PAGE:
National Catholic Reporter: Four factors driving pace, scale of climate action in U.S. dioceses

by Brian Roewe, National Catholic Reporter

… Within the U.S. Catholic Church, efforts to increase both pace and scale took a sizable step this summer during a conference at Creighton University in Omaha, organized by the Catholic Climate Covenant. There, upwards of 200 people dedicated to the care for creation tenet of Catholic social teaching met one another, shared ideas and brainstormed ways to expand their efforts with the wider Catholic community.

In the four months since, organizers and staff at Catholic Climate Covenant have parsed through the notes and feedback from eight ministry tracks (adult faith formation, energy management, creation care teams, advocacy, higher education, young adults, school education, liturgy) and two caucuses (Hispanic Catholics and environmental justice) to chart a plan forward. The early work has yielded goals for each area, divided into actions that can be done relatively quickly; actions requiring additional time, input and funding; and "dream" actions that would entail new resources and staff.

"It's exciting," said Dan Misleh, Catholic Climate Covenant executive director. "It's a little daunting, but we're certainly committed to trying to move the ball forward in each of these areas."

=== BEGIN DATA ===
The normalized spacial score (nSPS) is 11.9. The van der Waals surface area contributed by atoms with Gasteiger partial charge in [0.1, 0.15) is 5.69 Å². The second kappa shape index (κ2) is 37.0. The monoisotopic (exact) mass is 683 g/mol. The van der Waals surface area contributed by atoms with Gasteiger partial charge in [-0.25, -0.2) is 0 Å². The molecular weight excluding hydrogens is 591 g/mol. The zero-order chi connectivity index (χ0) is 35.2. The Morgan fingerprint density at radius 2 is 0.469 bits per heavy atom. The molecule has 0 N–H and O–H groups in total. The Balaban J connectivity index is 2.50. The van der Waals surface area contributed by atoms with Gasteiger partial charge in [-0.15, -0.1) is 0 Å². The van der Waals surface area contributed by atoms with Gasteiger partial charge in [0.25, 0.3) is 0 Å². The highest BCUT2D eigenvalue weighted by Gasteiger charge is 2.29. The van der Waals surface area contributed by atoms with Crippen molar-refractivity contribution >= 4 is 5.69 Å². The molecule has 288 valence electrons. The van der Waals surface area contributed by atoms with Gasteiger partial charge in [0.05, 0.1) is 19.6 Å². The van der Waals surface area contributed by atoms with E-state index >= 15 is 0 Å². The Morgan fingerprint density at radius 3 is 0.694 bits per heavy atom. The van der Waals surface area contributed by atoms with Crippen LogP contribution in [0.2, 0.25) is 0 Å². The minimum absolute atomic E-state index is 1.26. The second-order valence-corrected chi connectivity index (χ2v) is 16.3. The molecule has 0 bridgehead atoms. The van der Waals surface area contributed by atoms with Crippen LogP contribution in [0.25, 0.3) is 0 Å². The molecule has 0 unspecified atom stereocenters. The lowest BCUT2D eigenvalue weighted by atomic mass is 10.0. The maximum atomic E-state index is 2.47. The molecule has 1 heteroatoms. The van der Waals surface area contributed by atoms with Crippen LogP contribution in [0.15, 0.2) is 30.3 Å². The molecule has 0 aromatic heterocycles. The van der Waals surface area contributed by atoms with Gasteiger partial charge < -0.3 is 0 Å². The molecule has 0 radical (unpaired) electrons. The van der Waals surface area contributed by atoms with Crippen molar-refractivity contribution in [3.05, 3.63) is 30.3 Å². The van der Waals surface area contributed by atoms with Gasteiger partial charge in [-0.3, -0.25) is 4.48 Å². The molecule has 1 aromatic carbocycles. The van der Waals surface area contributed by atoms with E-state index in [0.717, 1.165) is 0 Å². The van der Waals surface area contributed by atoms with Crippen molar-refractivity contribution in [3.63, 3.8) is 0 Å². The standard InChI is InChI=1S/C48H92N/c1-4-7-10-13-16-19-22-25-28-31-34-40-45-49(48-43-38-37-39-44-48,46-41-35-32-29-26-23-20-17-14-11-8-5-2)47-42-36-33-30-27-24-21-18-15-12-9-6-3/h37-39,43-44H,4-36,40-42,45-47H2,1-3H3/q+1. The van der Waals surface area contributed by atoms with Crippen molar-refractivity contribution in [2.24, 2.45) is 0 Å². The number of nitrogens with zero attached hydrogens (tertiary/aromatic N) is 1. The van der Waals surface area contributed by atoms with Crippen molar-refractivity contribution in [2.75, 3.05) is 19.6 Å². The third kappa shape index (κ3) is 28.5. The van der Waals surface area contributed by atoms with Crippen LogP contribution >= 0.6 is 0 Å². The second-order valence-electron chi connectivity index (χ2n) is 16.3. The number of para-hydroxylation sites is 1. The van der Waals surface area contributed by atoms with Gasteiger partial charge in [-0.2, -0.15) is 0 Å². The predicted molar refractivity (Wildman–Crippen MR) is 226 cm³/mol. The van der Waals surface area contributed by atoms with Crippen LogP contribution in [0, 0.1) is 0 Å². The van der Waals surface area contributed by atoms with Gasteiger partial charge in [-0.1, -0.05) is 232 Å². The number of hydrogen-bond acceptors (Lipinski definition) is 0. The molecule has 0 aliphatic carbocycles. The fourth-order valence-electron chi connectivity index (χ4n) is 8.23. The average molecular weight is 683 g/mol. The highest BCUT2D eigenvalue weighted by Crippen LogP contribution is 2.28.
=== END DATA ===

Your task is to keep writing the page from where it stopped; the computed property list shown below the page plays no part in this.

Follow-up gatherings at Creighton in 2021 and 2023 will evaluate progress and push efforts at environmental stewardship onward.

As work begins on the first set of goals, Covenant staff have begun discussions on how best to take advantage of the Laudato Si'  fifth anniversary. To leverage that moment into more concerted efforts on creation care within the U.S. Church.

Sharing ecological successes

One element that has proven key to increased action has been awareness of what others are doing and especially awareness of what's working, with an eye toward replicating.

For an example, look no further than the Covenant's Catholic Energies program. Before the Creighton conference, it had roughly 30 projects in the pipeline. After presentations there on the energy projects initiative, and following press coverage of solar installations at a Virginia parish and the Archdiocese of Washington, D.C., Catholic Energies now has around 100 inquiries at different phases.

"It's a huge role," Misleh said of awareness building. "Nobody likes to be the first. They want to make sure that it works."

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